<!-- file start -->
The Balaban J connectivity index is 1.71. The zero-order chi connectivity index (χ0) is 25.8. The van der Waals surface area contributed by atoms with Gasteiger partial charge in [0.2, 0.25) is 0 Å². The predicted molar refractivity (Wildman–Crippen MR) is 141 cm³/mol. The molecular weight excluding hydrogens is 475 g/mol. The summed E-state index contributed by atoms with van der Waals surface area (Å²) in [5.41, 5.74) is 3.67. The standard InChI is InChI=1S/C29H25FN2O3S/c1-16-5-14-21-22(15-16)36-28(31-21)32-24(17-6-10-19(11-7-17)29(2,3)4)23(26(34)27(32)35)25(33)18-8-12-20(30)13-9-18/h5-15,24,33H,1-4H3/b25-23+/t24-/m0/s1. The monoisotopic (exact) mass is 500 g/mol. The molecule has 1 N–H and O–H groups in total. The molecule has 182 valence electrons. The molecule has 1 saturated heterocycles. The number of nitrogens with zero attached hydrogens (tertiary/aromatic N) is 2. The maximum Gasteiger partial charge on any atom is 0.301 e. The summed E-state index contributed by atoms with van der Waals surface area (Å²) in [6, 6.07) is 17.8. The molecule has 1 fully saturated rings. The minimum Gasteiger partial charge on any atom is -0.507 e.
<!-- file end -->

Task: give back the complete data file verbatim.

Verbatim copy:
The Balaban J connectivity index is 1.71. The zero-order chi connectivity index (χ0) is 25.8. The van der Waals surface area contributed by atoms with Gasteiger partial charge in [0.2, 0.25) is 0 Å². The predicted molar refractivity (Wildman–Crippen MR) is 141 cm³/mol. The molecular weight excluding hydrogens is 475 g/mol. The summed E-state index contributed by atoms with van der Waals surface area (Å²) in [5.41, 5.74) is 3.67. The standard InChI is InChI=1S/C29H25FN2O3S/c1-16-5-14-21-22(15-16)36-28(31-21)32-24(17-6-10-19(11-7-17)29(2,3)4)23(26(34)27(32)35)25(33)18-8-12-20(30)13-9-18/h5-15,24,33H,1-4H3/b25-23+/t24-/m0/s1. The monoisotopic (exact) mass is 500 g/mol. The molecule has 1 N–H and O–H groups in total. The molecule has 182 valence electrons. The molecule has 1 saturated heterocycles. The number of nitrogens with zero attached hydrogens (tertiary/aromatic N) is 2. The maximum Gasteiger partial charge on any atom is 0.301 e. The summed E-state index contributed by atoms with van der Waals surface area (Å²) in [6, 6.07) is 17.8. The molecule has 1 fully saturated rings. The minimum Gasteiger partial charge on any atom is -0.507 e.